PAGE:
No Man’s Fort

Back in September my husband turned 40. If I’m ever nervous about anything I get my husband to do it first. So I let him turn 40 and he said it was actually fine so I followed suit in December.

One of his presents, from some very dear friends of ours, was an experience gift voucher to visit one of the forts in the Solent. How cool is that?!

Seeing as the weather was starting to turn we decided to hold onto it until things brightened up as we didn’t really fancy going in the cold. We waited until the end of May.

Lots of nice things were scheduled for the end of May. The Chelsea Flower Show enjoyed glorious sunshine, the royal wedding had perfect blue skies, we knew we’d made the right decision. Then the day came and it rained. When I say “rained” I mean it really bucketed down. But that’s the British weather for you.

We drove down to Portsmouth which took just over an hour and parked in the shopping village at Gunwharf Quays. You come out of the underground carpark via the escalator and then it’s only a 5 minute walk, if that, to the little arrival office on the marina. From there we got the boat, which had plenty of comfy seats inside and zoomed over the waves to the forts. It probably took about 30 minutes.

The Solent Fort people own three of the four forts. Horse Sand is still dilapidated and used as a museum. The other smaller fort, Spitbank is described as a luxury island retreat. With only 8 suites, it’s popular with celebrities and hired out in its entirety for corporate events and even weddings. We were headed for the largest of the three, No Man’s Fort. Fully converted into a luxury hotel, No Man’s boasts 23 bedroom suites with a host of bars, restaurant, games rooms, hot tubs, a cabaret club and spa.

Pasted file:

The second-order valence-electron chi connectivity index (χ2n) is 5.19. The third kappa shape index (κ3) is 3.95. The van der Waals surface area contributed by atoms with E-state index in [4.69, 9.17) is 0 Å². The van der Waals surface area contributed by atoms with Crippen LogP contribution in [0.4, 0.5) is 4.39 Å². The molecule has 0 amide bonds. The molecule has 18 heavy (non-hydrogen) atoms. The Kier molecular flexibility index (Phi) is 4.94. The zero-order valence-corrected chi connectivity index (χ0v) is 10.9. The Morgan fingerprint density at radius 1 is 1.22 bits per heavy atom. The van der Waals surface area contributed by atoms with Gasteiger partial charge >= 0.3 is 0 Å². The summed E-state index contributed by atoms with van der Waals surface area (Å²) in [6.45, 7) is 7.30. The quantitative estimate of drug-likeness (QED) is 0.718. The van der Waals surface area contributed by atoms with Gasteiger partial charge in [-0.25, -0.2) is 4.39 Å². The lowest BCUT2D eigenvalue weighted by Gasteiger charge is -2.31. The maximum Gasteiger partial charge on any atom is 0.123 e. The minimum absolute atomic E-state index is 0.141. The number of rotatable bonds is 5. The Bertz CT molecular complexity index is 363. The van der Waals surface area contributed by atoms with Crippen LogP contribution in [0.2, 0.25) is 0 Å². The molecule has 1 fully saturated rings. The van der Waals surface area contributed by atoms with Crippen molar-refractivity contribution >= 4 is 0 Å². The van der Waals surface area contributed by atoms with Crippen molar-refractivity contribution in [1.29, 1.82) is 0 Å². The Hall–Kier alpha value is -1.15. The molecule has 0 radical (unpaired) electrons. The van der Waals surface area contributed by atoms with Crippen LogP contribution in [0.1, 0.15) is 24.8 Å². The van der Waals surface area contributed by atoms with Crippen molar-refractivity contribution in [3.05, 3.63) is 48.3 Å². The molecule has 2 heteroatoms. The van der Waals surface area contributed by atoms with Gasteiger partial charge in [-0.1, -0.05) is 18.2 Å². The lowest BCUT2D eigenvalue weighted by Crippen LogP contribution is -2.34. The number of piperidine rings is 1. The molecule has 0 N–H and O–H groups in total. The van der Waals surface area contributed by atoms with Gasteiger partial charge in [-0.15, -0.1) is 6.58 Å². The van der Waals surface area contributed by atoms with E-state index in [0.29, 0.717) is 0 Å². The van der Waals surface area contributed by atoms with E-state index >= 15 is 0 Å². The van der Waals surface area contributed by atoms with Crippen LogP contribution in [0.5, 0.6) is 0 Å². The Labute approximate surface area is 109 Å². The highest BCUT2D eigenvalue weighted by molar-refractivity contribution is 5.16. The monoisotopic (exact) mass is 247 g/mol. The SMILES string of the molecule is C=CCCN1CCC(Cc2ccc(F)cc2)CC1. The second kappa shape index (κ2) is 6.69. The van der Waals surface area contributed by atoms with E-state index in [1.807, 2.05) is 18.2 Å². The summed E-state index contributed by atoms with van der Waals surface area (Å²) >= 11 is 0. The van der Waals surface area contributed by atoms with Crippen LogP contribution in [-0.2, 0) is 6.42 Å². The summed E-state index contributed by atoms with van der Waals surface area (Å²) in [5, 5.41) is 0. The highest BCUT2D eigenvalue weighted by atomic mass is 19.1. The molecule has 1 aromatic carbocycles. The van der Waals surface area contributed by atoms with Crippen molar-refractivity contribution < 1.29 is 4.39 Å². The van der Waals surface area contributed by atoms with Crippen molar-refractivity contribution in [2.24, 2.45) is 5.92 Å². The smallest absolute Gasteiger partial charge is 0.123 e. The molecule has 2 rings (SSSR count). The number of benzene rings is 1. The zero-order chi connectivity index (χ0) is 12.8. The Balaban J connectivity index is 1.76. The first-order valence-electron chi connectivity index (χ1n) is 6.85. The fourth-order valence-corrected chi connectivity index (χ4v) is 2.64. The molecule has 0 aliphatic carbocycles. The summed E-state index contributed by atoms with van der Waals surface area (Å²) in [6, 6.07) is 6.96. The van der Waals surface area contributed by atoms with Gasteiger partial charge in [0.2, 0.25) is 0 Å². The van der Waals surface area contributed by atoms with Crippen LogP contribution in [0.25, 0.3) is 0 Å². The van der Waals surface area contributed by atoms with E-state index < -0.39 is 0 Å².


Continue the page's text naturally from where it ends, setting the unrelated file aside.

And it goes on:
When the boat arrived at the fort we disembarked and congregated in the beautiful atrium and enjoyed a cold drink. Guests that were spending the night were taken off to check in to their rooms and the day visitors went on an escorted tour of the fort.

I won’t dish out all the details (you may wish to visit yourself!) but the fact that remained with me was that when they were originally constructed (they took 20 years to build!) by the army (you’d think the navy wouldn’t you, but no) they only manned the fort with men that couldn’t swim. This was because the conditions were so awful if they’d had the chance they would have swum away! Luxury hotel then it wasn’t.

My husband, who is a military history buff (he has a degree in War) absolutely loved every second of it. After the tour we went to the mess hall for a delicious sit down lunch. You’re seated with other people, unless you’re in a large group, so it did feel a bit like being on a cruise.

Once you’ve finished your meal you’re then free to explore the fort. It’s all slightly surreal, what with being surrounded by water on all sides but not being on a boat and there are random things dotted about, like saunas and hot tubs and helipads(!) You can also pass time in one of the games rooms with snooker, pool, darts, chess, billiards and the like. A hen party were having a great time in the spa!

We nearly missed the boat back because the time just flew by! I’d really recommend this as a special outing for someone, particularly if they like anything remotely nautical. It’s quite unlike anything else.

The fourth and final fort in the Solent is a private residence. Imagine that? “Where do you live?” “Fourth fort to the left!”

*All photos shamelessly stolen from the internet. Give me a break, it was raining!

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